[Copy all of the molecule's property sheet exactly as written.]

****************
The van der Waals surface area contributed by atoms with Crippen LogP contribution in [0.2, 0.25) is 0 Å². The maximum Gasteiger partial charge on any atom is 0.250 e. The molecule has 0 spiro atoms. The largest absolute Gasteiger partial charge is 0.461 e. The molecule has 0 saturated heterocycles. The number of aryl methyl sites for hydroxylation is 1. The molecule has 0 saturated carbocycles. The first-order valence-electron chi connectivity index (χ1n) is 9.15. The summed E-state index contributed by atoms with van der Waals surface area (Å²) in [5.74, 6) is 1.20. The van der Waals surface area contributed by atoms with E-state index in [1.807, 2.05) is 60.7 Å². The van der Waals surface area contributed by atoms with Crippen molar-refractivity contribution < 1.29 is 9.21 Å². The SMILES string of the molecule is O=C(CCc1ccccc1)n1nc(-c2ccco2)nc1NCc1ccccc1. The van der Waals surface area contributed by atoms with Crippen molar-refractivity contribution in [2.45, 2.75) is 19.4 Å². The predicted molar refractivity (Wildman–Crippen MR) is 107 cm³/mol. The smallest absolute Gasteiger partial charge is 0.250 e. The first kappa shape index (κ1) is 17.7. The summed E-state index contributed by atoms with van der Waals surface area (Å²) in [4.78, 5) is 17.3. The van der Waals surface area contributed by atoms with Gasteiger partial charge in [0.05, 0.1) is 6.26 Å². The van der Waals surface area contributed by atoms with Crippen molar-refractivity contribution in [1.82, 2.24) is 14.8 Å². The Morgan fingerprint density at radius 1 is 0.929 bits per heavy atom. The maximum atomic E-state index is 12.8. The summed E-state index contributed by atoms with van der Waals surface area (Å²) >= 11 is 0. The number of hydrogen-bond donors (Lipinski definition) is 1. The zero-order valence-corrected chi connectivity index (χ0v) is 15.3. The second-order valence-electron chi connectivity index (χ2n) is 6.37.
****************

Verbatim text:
The van der Waals surface area contributed by atoms with Crippen LogP contribution in [0.2, 0.25) is 0 Å². The maximum Gasteiger partial charge on any atom is 0.250 e. The molecule has 0 spiro atoms. The largest absolute Gasteiger partial charge is 0.461 e. The molecule has 0 saturated heterocycles. The number of aryl methyl sites for hydroxylation is 1. The molecule has 0 saturated carbocycles. The first-order valence-electron chi connectivity index (χ1n) is 9.15. The summed E-state index contributed by atoms with van der Waals surface area (Å²) in [5.74, 6) is 1.20. The van der Waals surface area contributed by atoms with E-state index in [1.807, 2.05) is 60.7 Å². The van der Waals surface area contributed by atoms with Crippen molar-refractivity contribution < 1.29 is 9.21 Å². The SMILES string of the molecule is O=C(CCc1ccccc1)n1nc(-c2ccco2)nc1NCc1ccccc1. The van der Waals surface area contributed by atoms with Crippen molar-refractivity contribution in [2.45, 2.75) is 19.4 Å². The predicted molar refractivity (Wildman–Crippen MR) is 107 cm³/mol. The smallest absolute Gasteiger partial charge is 0.250 e. The first kappa shape index (κ1) is 17.7. The summed E-state index contributed by atoms with van der Waals surface area (Å²) in [4.78, 5) is 17.3. The van der Waals surface area contributed by atoms with Gasteiger partial charge in [0.05, 0.1) is 6.26 Å². The van der Waals surface area contributed by atoms with Crippen molar-refractivity contribution in [1.82, 2.24) is 14.8 Å². The Morgan fingerprint density at radius 1 is 0.929 bits per heavy atom. The maximum atomic E-state index is 12.8. The summed E-state index contributed by atoms with van der Waals surface area (Å²) >= 11 is 0. The number of hydrogen-bond donors (Lipinski definition) is 1. The zero-order valence-corrected chi connectivity index (χ0v) is 15.3. The second-order valence-electron chi connectivity index (χ2n) is 6.37.